The Way It Is
The Way It Is
By Donalda Reid
It may be the '60s - the era of equal rights and free love - but two teens find that change is slow in coming to their small town...
To Ellen Manery, a brilliant, introverted, socially isolated fifteen-year-old, there is nothing good about the summer of 1967, especially when her parents decide to move to a small town in the interior of British Columbia. None of the big ideas of the decade – the civil rights movement, the sexual revolution, women’s rights – have had much of an effect on this small community.
Ellen has always been more interested in studying than a social life, but that begins to change when she meets Tony Paul, an eighteen-year-old who is a Shuswap Indian and lives on the nearby reserve. It is Tony’s friendship that gives Ellen the strength to endure the loneliness, discrimination, and sexism she faces during her last year in high school. But as their friendship turns into something deeper, they must decide if they can break free of the small minds around them and forge their own future.
About the Author
Donalda Reid, a retired elementary school principal, spends her time traveling the world, writing, drawing, and painting. Profits from the sale of her memoir Captive, A Survival Story, the story of her experience being captured by Hutu rebels in the Congo in 1998, help support African Grandmothers affected by HIV/AIDS through the Stephen Lewis Foundation’s Grandmothers to Grandmothers campaign. She lives in Vancouver, Canada.
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Release: October 11, 2010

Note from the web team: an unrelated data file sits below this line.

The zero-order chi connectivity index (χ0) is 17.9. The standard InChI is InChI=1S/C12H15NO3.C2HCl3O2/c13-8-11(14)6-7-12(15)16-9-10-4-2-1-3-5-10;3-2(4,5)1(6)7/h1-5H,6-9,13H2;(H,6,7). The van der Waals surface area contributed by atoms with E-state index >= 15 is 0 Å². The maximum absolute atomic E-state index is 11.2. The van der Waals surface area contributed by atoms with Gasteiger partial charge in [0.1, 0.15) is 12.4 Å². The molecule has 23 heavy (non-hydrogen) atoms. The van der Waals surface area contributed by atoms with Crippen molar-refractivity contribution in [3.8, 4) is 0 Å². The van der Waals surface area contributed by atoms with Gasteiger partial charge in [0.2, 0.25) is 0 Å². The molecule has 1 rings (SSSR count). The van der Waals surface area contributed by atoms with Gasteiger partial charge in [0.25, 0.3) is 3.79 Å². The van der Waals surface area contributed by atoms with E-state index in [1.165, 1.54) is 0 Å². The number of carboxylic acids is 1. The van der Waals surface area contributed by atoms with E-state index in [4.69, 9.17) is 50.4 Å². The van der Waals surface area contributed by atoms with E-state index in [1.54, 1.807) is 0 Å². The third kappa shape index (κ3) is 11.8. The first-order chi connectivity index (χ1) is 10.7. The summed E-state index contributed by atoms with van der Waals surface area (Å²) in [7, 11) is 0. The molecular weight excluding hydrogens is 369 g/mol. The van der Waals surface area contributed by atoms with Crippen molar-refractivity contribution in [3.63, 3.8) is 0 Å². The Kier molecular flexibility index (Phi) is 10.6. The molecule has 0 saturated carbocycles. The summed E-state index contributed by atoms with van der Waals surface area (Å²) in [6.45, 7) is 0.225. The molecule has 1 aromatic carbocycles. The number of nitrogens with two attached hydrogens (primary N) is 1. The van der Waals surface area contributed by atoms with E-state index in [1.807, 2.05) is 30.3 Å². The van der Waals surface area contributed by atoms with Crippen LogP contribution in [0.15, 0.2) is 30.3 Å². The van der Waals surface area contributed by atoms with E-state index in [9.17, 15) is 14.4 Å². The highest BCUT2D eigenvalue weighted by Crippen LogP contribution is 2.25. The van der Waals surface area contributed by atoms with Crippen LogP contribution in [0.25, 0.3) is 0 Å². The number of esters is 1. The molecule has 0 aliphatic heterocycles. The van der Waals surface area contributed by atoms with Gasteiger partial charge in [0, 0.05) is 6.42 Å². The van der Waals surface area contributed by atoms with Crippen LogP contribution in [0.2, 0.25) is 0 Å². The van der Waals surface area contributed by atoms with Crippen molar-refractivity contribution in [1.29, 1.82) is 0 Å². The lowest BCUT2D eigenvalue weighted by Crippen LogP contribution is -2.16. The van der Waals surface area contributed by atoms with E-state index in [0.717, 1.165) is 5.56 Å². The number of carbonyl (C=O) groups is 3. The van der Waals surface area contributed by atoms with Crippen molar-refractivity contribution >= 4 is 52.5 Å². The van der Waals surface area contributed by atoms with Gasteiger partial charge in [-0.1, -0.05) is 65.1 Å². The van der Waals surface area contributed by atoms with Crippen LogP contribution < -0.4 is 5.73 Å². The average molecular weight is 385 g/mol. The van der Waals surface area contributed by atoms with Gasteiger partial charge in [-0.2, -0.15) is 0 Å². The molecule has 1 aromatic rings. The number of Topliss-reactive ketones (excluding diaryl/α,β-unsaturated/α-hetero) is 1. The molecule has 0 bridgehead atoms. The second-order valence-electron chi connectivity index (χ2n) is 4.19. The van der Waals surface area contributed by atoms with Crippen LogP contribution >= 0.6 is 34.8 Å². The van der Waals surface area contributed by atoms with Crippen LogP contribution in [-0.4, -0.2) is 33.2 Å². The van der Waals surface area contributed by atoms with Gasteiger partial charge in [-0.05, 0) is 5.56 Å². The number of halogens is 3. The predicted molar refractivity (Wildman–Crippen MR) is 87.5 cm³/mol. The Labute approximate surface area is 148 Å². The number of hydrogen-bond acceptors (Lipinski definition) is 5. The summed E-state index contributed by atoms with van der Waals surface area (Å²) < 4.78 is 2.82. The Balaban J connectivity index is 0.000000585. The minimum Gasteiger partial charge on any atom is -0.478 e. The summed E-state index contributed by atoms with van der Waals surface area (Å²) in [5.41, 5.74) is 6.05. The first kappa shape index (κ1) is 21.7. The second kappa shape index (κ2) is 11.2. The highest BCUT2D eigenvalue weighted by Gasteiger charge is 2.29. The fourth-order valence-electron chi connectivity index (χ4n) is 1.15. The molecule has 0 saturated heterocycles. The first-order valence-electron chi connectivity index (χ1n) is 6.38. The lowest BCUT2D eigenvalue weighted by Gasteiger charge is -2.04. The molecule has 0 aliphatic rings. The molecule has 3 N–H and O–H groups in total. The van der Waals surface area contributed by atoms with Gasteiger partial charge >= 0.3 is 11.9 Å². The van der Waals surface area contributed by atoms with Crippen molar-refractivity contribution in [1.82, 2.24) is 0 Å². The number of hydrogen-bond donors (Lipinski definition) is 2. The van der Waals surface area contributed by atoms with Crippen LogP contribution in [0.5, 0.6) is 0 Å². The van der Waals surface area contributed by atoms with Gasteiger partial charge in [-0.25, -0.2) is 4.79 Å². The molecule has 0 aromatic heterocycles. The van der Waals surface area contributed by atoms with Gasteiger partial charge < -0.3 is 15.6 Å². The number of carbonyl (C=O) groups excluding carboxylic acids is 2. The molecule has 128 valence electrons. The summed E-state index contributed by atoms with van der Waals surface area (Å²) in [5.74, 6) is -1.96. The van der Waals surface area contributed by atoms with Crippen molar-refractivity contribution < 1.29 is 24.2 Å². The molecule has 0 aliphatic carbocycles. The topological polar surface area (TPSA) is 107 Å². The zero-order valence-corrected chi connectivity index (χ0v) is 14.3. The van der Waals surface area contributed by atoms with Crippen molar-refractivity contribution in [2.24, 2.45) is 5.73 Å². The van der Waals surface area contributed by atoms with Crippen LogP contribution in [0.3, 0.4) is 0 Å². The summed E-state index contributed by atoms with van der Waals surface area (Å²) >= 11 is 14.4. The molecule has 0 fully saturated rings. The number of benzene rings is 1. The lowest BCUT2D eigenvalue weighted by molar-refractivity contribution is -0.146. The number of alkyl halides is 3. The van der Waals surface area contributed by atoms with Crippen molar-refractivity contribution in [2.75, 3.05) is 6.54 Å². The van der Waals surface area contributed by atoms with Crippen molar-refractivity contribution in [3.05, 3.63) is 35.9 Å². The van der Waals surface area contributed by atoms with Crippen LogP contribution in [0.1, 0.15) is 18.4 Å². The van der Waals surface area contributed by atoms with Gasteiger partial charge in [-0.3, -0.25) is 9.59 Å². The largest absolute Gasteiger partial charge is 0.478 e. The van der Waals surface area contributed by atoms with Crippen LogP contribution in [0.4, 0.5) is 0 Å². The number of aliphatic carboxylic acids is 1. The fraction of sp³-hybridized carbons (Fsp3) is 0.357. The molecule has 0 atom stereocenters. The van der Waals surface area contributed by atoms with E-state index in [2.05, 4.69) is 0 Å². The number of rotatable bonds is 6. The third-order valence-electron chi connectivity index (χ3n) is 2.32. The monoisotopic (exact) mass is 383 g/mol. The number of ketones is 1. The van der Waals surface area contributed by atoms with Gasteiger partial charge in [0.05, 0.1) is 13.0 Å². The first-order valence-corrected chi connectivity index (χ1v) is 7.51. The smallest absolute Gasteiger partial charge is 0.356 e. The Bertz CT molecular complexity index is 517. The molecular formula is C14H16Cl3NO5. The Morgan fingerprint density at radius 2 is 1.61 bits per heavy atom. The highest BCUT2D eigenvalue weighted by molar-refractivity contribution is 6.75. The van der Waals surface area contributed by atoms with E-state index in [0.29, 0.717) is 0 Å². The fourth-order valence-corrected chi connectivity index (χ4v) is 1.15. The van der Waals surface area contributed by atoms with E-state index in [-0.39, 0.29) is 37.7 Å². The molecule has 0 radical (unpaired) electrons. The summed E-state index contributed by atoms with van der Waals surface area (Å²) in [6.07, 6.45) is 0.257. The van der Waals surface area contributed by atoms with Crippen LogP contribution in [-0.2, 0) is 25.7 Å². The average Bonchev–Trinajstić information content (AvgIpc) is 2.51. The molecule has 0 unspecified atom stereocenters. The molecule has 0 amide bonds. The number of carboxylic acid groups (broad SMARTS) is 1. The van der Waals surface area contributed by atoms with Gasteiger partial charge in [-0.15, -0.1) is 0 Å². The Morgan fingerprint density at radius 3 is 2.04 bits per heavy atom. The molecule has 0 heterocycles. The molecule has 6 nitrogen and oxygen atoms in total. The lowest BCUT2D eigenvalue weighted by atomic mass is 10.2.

5.5 x 8.25
Ages 13-18 / Grades 8-12
Guided Reading: Z+
> Prejudice & Tolerance
> Strong Female Characters
> Historical Fiction
History & Social Studies
> Canadian History
> First Nations & Indigenous Peoples
2012 White Pine Award Finalist - Ontario Library Association's Forest of Reading
Praise for The Way It Is
"Donalda Reid shows Tony and Ellen's friendship as one of equals who respect each other. The open ending shows them stronger than when they met, able to face the changing times and pursue their dreams." - CM: Canadian Review of Materials
"Ellen and Tony, supportive of each other, succeed not because it makes a good ending, but because, as the novel develops, we see them mature and earn their places in a time when this achievement would have been very difficult for both a young woman and a young man who was Indian." - Deakin Review of Children's Literature
"Well-researched and well-written... This delightful book would be fun background reading for any social-science course. Plot analysis and thematic development are also strong features of this novel." - Resource Links